Anyone who bought their loved one a laptop, smartphone, games console or other high-tech gizmo for Christmas may soon be wishing they hadn't.
Conversation may dwindle as we retreat to the virtual world more and more - whether playing online games with people across the globe, posting our every movement on Facebook or picking up the blinking BlackBerry whenever it flashes.
Indeed, the digital age took over techno geek Daniel Sieberg's lifestyle so much that he felt compelled to go on a diet, albeit a digital one. And the results have been so positive that he's now written The Digital Diet, in which he includes a four-step plan to break your tech addiction and regain balance in your life.
A former science and technology correspondent for CNN, New York newsman Sieberg (39) says that his digital lifestyle, featuring laptops, smartphones and a wealth of social networking, was starting to affect his marriage just at a point when he and his wife had decided to try for children.
"My wife used to call me Glow Worm. Every night she'd see my face illuminated by some sort of screen, even when I was lying in bed. At the time, we were trying to conceive and carrying all your devices into the bedroom doesn't make for great intimacy.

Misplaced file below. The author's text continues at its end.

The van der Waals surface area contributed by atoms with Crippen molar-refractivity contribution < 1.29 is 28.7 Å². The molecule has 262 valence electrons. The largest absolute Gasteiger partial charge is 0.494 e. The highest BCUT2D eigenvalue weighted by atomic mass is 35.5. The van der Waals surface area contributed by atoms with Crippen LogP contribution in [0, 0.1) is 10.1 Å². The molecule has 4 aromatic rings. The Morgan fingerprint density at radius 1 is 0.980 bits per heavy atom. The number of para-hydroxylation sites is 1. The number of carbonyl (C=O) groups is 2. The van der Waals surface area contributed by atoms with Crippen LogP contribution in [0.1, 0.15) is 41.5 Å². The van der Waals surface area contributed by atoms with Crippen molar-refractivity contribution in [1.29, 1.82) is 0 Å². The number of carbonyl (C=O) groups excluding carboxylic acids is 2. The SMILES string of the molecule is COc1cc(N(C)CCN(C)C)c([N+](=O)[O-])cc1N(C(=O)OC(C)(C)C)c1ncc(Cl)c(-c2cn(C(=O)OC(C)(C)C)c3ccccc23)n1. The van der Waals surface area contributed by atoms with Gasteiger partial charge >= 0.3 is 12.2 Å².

"I was losing the face-to-face time and one-on-one connection with people. There are tonnes of great aspects of technology, but I felt I had to tame the beast."
In his job he was expected to be active online, but he quit Facebook and Twitter and tried to scale back on emailing and texting.
"I was trying to connect with the people who mattered around me in a more meaningful way, by seeing them in person or picking up the phone. I'd become a great broadcaster and a terrible communicator.
"I knew more about strangers' lives than I did about friends and family members."
By taking back control, your life can be enriched by technology rather than overcome by it, he reflects.
But how do you know if technology has started to control you?
"You have to take a cue from the people closest to you. Consider your spouse's dirty looks when you're constantly checking your BlackBerry at dinner, or if your children complain that you're always on your computer.
"Technology's not really in control of us, even though it demands our time. We have to be the ones who take ownership of it."
Ironically, Sieberg is now a marketing man for Google, but the company sees the digital diet as a positive message for people, he says.
"I spoke to a guy on a radio show the other day who said he's expected to respond to every email within four hours - that's his company's policy - and he just can't get anything done anymore because of it.
"I think companies in general would do well to think about this in a way that benefits their bottom line and their employees."
He stresses that his book does not recommend complete abstinence from all things technological: "I always remind people that it's the digital diet, not the digital fast. The detox in the book lasts for one day.